Four Energy Efficiency Ideas from Germany
Energy efficiency opportunities abound, the research tells us, but typically none of these opportunities are obvious to the naked eye. Thus I was surprised during a recent trip to Germany to witness several simple energy-saving technologies that underscore the idea that energy efficiency opportunities are widely available.
Energy efficiency opportunities abound, the research tells us. Because I read this research, I know that better insulation in homes, less wasteful lighting in businesses, more efficient industrial processes and improvements to other hidden energy uses offer the potential for savings, but typically none of these opportunities are obvious to the naked eye. Thus I was surprised during a recent trip to Germany to witness several simple energy-saving technologies that underscore the idea that energy efficiency opportunities are widely available.
The first thing I noticed were motion-activated escalators that turn on when somebody gets on, and turn off when the person gets off. In Munich’s subway stations, the escalators don’t move until somebody approaches at the top or bottom. Not only does this reduce energy use, but I assume it reduces wear and tear on the equipment. It also makes subway stations much quieter. (Whenever I’m in a DC or Boston train station during off hours, I’m always struck by the kthump, kthump noise of empty escalators at the ends of the platform.) I also saw a variation of this idea in the Vancouver, B.C., airport, where the escalators move very slowly until somebody steps on, at which point they speed up.
Second, I stayed in several hotels where it was impossible to leave the lights on in the hotel room when I went out. These hotel rooms had a slot above the light switch just inside the door, where I had to insert my room keycard to be able to turn on any lights. When I pulled out the keycard to leave, all the lights turned off. When I returned and inserted the keycard, all the lights returned to how they had been before.
Most marvelously—I think I laughed with delight when I figured this out—in the newest hotel that I stayed in the latch on the hotel room window was linked to the AC. If the window was open or even closed but not latched, the AC wouldn’t run. The only way to run the heat or cooling was if the window was closed and sealed. (Though in the same hotel, I discovered that the radiators in the hallway were pumping out heat even though the hallway windows were open. There’s always room for improvement.)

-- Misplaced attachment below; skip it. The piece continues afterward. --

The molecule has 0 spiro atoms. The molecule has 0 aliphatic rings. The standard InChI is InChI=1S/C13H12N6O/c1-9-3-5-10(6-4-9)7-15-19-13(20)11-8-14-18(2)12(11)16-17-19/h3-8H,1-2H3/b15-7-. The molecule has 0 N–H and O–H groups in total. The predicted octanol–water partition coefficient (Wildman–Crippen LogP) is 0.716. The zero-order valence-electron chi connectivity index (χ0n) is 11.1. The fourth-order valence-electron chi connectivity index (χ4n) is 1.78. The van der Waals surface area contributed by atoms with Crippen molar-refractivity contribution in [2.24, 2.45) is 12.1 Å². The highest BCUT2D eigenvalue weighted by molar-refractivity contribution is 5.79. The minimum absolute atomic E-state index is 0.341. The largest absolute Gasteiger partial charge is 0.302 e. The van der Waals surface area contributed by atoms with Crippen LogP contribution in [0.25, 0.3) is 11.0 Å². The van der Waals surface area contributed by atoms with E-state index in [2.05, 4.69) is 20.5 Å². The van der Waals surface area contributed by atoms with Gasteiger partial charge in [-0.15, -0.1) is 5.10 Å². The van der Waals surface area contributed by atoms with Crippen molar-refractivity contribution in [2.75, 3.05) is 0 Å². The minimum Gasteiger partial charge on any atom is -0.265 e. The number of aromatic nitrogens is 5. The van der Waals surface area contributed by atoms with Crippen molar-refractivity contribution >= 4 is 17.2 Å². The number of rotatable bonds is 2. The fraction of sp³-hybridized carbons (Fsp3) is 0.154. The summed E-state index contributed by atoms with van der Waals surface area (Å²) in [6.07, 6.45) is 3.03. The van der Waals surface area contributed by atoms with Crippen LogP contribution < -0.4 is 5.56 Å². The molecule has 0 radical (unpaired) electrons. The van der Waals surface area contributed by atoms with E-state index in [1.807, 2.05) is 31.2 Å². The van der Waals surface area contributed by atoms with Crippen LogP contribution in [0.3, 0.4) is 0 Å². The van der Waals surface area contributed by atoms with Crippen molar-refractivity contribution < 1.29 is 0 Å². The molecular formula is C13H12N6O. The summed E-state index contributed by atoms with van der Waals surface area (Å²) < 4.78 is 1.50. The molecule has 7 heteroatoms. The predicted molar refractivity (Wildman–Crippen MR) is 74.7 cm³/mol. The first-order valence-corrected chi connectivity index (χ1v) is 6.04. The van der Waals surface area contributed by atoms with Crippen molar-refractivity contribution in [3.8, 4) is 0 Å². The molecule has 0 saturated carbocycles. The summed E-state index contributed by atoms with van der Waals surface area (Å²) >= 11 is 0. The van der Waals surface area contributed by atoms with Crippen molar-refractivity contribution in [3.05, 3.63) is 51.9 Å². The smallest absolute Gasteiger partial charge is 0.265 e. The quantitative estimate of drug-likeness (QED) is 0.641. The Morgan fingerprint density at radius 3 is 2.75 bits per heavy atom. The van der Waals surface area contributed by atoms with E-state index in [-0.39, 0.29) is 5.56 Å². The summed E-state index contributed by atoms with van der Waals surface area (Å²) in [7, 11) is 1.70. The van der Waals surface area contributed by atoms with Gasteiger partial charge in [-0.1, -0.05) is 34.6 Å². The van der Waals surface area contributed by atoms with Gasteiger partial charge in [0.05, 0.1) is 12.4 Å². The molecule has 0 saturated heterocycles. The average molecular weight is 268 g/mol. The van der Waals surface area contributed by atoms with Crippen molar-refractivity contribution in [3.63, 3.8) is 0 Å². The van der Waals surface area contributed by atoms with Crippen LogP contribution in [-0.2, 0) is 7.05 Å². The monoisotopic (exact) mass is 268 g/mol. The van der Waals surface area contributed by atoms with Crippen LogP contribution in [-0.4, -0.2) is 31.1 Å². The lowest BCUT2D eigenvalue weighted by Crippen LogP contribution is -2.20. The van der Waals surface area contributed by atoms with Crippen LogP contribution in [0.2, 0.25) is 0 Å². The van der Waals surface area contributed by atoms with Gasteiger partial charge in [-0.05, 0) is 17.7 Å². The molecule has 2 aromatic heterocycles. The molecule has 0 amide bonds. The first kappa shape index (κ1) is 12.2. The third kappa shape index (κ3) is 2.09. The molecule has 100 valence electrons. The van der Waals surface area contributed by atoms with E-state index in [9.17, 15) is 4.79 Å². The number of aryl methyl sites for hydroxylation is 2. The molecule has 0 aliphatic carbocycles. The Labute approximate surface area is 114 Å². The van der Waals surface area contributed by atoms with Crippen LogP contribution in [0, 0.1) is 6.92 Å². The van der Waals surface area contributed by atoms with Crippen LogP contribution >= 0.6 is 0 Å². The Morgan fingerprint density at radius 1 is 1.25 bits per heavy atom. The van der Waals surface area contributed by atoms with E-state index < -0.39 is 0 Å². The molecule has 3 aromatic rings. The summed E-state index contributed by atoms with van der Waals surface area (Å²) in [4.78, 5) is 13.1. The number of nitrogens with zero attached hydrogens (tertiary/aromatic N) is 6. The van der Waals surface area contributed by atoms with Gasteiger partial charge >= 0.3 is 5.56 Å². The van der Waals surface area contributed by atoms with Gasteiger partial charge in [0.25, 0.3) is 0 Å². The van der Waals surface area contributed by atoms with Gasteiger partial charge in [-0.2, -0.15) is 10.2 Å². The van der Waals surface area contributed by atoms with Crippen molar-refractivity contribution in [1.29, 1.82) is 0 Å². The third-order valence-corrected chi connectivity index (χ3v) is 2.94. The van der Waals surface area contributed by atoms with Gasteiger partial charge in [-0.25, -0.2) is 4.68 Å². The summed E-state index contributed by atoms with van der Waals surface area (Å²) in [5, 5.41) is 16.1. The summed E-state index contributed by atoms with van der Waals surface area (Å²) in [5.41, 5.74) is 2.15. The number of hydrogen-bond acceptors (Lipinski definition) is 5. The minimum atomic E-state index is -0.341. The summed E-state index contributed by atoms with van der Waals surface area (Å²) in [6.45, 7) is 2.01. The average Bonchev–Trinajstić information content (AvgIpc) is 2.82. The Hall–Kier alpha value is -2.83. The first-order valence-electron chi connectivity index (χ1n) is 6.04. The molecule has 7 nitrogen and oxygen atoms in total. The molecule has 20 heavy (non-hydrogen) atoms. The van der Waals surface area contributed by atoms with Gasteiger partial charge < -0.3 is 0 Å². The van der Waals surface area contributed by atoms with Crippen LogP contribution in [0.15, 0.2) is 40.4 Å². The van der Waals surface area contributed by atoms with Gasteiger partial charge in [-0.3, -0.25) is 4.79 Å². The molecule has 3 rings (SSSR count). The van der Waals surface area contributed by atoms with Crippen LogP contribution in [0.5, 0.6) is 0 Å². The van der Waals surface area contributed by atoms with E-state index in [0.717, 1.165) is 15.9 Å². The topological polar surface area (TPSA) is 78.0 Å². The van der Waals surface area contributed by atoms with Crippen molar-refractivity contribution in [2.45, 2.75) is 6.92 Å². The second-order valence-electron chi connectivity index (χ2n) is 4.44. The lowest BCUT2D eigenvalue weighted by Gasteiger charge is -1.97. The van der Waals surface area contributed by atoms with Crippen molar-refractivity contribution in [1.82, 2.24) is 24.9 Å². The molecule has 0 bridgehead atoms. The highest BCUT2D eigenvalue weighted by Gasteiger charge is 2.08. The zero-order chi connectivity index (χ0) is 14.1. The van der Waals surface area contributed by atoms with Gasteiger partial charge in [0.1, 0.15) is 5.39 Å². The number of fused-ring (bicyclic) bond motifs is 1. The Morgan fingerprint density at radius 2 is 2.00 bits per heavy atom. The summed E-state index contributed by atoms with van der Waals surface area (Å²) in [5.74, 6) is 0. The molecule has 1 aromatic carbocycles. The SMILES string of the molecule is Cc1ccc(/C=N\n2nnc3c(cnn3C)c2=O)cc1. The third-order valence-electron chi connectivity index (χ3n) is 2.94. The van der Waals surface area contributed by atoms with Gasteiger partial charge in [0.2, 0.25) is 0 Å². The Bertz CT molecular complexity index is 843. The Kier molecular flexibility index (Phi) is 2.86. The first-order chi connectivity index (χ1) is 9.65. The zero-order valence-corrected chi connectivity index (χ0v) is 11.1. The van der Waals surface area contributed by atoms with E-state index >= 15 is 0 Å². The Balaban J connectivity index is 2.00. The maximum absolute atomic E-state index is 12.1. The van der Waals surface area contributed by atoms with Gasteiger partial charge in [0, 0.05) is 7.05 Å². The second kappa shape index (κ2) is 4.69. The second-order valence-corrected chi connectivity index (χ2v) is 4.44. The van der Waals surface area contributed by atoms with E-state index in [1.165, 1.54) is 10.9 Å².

Finally, many buildings had external shades or awnings to limit unwanted heat from the afternoon sun. I stayed in a hotel room on the 12th floor of a tower that had big venetian blinds outside the windows that could be controlled with electronic switches inside the room. One day I didn’t close the blinds and the room was boiling; by the next day I had figured out how to close the shades and returned to a pleasant room. I didn’t need the air conditioning as much that second day. Another hotel room I stayed in had perforated metal shutters on the outside of the window that were operated with a hand crank inside the window. Traveling around town, I saw tall office buildings with retractable fabric awnings that provided full or partial shade to windows.
These four ideas might not save huge amounts of energy on their own, but they are visible reminders that energy efficiency opportunities indeed are everywhere and that measures such as these can contribute to a broader effort to reduce wasteful energy use.
Associate Director and Senior Policy Analyst, Frontier Group
Elizabeth Ridlington is associate director and senior policy analyst with Frontier Group. She focuses primarily on global warming, toxics, health care and clean vehicles, and has written dozens of reports on these and other subjects. Elizabeth graduated with honors from Harvard with a degree in government. She joined Frontier Group in 2002. She lives in Northern California with her husband and son.